Also interesting is the concept of emergence not only within a game but also around a game, where the activity that surrounds, say, Wii Bowling, is as important to the enjoyment and definition of the game as the hardware and software.  As Wright puts it, the absurd gesticulations one makes while trying to bowl with a plastic stick.  But emergence plays a role outside the story proper, and becomes part of the meta-story, where the story is dissected and used as lesson (Wright notes that Blade Runner is the inspiration for city planners for The Dystopian Future to Avoid) and also as Story deconstructed into components to create what the designer calls “possibility space”.  And once that space is created, story emerges from it, to start the dialectical chain all over again.

Of course, story is too narrow, and Wright deals with this by settling on describing movies and books as linear narratives, which is broad enough not only to cover romance novels but also monographs and encyclopedias.  The convergence presented by Wright is mirrored by the convergence of high end research, focusing on model building and schema pattern strategies.  And while these schemas and models are arbitrary, they allow, as Wright points out, the ability to map the patterns that emerge within possibility space.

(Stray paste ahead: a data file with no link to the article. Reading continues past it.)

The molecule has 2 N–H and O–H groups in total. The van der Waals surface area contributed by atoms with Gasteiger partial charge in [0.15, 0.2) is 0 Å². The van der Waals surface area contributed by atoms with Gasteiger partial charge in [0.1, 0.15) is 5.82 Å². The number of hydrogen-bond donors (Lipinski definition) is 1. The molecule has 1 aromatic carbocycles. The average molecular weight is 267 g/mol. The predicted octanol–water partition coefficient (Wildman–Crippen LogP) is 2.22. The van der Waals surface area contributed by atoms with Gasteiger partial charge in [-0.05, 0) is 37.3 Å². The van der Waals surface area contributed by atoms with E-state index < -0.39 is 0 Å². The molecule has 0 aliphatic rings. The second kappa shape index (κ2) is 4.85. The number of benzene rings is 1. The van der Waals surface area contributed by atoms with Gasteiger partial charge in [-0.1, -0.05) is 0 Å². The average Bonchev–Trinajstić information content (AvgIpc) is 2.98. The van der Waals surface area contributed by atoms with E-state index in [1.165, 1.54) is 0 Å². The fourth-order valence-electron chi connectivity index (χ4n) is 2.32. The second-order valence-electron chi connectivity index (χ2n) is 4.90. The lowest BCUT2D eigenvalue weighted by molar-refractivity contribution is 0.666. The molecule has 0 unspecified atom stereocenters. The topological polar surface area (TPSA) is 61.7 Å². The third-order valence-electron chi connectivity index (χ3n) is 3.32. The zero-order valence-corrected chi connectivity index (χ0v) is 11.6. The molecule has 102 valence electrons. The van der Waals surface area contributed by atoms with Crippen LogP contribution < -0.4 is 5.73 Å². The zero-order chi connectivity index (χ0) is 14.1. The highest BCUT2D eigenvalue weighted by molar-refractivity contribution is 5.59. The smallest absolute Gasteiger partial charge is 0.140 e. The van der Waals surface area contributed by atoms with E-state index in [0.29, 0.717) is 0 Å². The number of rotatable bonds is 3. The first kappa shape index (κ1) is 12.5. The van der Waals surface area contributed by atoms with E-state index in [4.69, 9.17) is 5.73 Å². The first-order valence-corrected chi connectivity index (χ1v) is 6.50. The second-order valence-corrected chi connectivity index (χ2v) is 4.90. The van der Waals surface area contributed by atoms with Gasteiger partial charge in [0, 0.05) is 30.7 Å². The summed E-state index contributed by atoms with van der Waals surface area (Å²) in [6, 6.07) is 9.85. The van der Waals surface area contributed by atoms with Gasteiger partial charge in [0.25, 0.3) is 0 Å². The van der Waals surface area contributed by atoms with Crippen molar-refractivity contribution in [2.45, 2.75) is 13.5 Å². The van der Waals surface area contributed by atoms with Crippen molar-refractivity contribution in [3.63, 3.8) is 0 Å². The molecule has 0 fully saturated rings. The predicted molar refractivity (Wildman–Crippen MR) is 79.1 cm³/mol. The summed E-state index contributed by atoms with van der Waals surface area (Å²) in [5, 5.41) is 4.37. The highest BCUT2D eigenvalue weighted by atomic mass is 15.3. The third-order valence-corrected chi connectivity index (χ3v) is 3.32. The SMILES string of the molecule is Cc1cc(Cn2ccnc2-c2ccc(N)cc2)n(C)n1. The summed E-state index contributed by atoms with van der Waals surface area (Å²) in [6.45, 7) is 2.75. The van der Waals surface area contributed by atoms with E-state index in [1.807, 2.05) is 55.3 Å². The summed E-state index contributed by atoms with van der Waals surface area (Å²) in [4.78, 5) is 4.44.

So many years of so many toys has left the theorists of the world in flux.  That’s why we have so many would-be philosophers with no background in the matter and so many academics struggling to understand their place in  society cut loose from the linear narrative.  It’s good to see someone like Will Wright, who is knowledgeable and systematic in his understanding of how the digital world and the social world mesh and the new subtleties available as a result of that meshing.  And on top of all that, there’s a great story about the Soviet space program accidentally crash-landing in China.